Stevens—who brought home a gold medal for Team USA in the FIBA 19U World Championships this summer— is one of three starters to return for head coach Joanne P. McCallie as she enters her ninth season at the helm in Durham. The Blue Devils struggled through an inconsistent regular season last year and took a No. 4 seed into the NCAA tournament, where they were knocked off by top-seeded Maryland in the Sweet 16.
Heading into 2015-16, Duke's roster is going to be bolstered by the addition of the top-ranked recruiting class in the nation—a quintet of Haley Gorecki, Kyra Lambert, Crystal Primm, Angela Salvadores and Faith Suggs. The infusion of new talent has the Blue Devils ranked No. 8 in Sporting News' preseason poll, and No. 13 in Athlon Sports'. Read more »
For the second time in four years, a Duke researcher has won the Nobel Prize. Paul Modrich,James B. Duke professor of biochemistry, will share the Nobel Prize in Chemistry with Aziz Sancar of the University of North Carolina at Chapel Hill and Tomas Lindahl of the Francis Crick Institute in the U.K. for the trio's work on DNA repair mechanisms.
The Chronicle's Gautam Hathi and Samantha Neal talked to students on campus to find out what they thought about Modrich's accomplishment, and how it compares with Duke's NCAA men's basketball championship in April in terms of excitement, importance and meaning to the University community.
As the NFL season continues, former Blue Devils have moved into new roles on their respective teams and become to get more playing time. We take a look at what some of Duke's finest have done in the last two weeks:
Jamison Crowder, WR – With an injury to DeSean Jackson two weeks ago, Crowder was finally given the chance to show what he can do in the slot in Week 3 against the Giants. Crowder responded with six receptions for 45 yards out of the slot in his team's 32-21 loss. Redskins head coach Jay Gruden was so impressed with Crowder’s performance that he benched struggling veteran Andre Roberts and started the former Duke star in the slot against the Eagles this past weekend. Crowder cemented his place as a valuable asset on the team with seven receptions for 65 yards on 12 targets. Late in the third quarter with the Redskins deep in Eagle territory, quarterback Kirk Cousins launched a third down pass 22 yards downfield for Crowder, who made a leaping catch in triple coverage to pick up the first down.
Duke held its media day Tuesday afternoon at Cameron Indoor Stadium as the Blue Devils prepare to defend their 2015 national title with a a mixture of returning veterans and the nation's top-ranked recruiting class. Here are some of the highlights from head coach Mike Krzyzewski's press conference, including an injury update and progress adapting to the NCAA's new rules for 2015-16.
"[Sean] Obi had been out for awhile [but] he's now practicing. The only kid that's been out the whole time for us is [freshman center Antonio] Vrankovic, he had a stress reaction earlier in the month in September. He's close to being able to practice—the other guys are in pretty good shape. Grayson [Allen] had not played for about three weeks because he had an annoying hamstring there in September, so we shut him down. He's only been practicing since the start of practice, but today he had a really, really good day."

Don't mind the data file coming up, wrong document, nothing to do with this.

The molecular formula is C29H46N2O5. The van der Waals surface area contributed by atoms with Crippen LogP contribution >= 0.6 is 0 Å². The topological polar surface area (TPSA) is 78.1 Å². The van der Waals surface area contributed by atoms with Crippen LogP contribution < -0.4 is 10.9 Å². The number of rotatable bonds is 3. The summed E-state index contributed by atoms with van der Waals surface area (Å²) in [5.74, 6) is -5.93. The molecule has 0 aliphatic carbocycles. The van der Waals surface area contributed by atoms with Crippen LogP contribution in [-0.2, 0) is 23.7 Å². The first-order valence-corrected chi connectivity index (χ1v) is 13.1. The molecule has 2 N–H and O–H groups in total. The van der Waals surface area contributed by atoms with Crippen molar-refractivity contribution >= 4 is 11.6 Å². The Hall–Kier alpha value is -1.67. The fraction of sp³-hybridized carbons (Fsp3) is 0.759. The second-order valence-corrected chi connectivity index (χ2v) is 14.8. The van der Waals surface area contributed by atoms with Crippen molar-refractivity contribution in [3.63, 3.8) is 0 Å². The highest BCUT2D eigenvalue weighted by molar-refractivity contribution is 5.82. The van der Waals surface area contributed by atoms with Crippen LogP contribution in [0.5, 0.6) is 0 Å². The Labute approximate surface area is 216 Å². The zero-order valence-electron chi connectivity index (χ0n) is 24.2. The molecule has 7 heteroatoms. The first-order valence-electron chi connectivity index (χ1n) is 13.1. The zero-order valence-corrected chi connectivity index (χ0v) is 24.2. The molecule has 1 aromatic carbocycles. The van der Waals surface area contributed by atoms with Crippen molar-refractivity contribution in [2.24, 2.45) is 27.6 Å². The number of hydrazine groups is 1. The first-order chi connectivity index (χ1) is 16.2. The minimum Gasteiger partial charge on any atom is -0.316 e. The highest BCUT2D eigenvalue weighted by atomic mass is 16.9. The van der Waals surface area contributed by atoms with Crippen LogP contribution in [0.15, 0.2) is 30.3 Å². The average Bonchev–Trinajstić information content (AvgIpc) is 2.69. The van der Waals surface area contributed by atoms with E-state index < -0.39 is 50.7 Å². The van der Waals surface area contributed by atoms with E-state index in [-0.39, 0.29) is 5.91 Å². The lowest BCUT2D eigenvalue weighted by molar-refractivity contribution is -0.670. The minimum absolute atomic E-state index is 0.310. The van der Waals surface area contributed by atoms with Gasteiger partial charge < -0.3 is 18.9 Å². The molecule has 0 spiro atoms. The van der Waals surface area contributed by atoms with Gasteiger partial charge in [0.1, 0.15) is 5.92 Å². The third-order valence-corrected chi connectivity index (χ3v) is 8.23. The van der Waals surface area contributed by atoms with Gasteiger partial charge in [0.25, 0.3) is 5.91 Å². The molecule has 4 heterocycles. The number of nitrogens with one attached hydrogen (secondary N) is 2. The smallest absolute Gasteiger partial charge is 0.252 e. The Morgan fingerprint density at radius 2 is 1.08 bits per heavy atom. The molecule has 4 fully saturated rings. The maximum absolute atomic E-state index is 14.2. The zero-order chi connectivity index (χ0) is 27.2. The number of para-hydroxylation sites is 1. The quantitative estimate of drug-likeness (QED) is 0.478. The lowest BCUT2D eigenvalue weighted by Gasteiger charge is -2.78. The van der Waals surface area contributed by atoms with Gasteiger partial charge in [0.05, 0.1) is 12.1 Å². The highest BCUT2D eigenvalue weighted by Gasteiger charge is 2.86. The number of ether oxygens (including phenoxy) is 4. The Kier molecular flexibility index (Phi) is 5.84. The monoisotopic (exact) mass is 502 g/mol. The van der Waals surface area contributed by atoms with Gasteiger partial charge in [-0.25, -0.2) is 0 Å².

Krzyzewski now has a full roster at his disposal after winning a national title with just eight active scholarship players in April. Allen's balky hamstring would appear to be the most serious concern, but based on his physicality and explosiveness at Friday's open practice and Krzyzewski's assessment of Tuesday's practice, the Jacksonville, Fla., native should be good to go moving forward. Vrankovic was in a walking boot at Friday's open practice but was dressed to participate. A stress reaction denotes the earliest stages of what could lead to a stress fracture.
"Ingram will be all over. He's that good of a player. Brandon's gained 23 pounds since July 1. A lot of it is muscle mass and so he's in the 190s now, he came in about 172 [pounds]. He's worked very, very hard."
The 6-foot-9 swingman can shoot the ball from anywhere on the floor, and spent much of Friday's open practice rotating in with the rest of the Blue Devil guards. With his height and jumping ability, Duke may also look to utilize Ingram down low, where he faces a disadvantage because of his slight frame. Justise Winslow provided effective inside-out scoring for Krzyzewski as a freshman last year at 6-foot-6, but had already packed on plenty of muscle prior to arriving in Durham. Ingram's ability to deliver down low could be critical for a Duke team now without the services of dominant post threat Jahlil Okafor.
"We did an officials clinic today because there are a lot of new rules changes. They're going to have a big impact on the game."
The college game underwent a significant overhaul during the summer as the NCAA sought to increase scoring. Among the big changes are a reduction in the shot clock to 30 seconds from 35 and the elimination of the five-second closely guarded rule as long as a player maintains his dribble. Krzyzewski—who said he supports a further reduction of the shot clock to the NBA-regulation 24 seconds—particularly stressed the importance of a shift in officiating pertaining to defensive positioning. Post defenders will now be allowed to keep an arm-bar on their assignment in the post when the offensive player has the ball. Prior to this switch, defenders could keep an arm-bar on their man when the ball was elsewhere but had to remove it when the ball arrived, allowing the offensive player a better opportunity to back down in the post. That's a big thing," Krzyzewski said. Read more »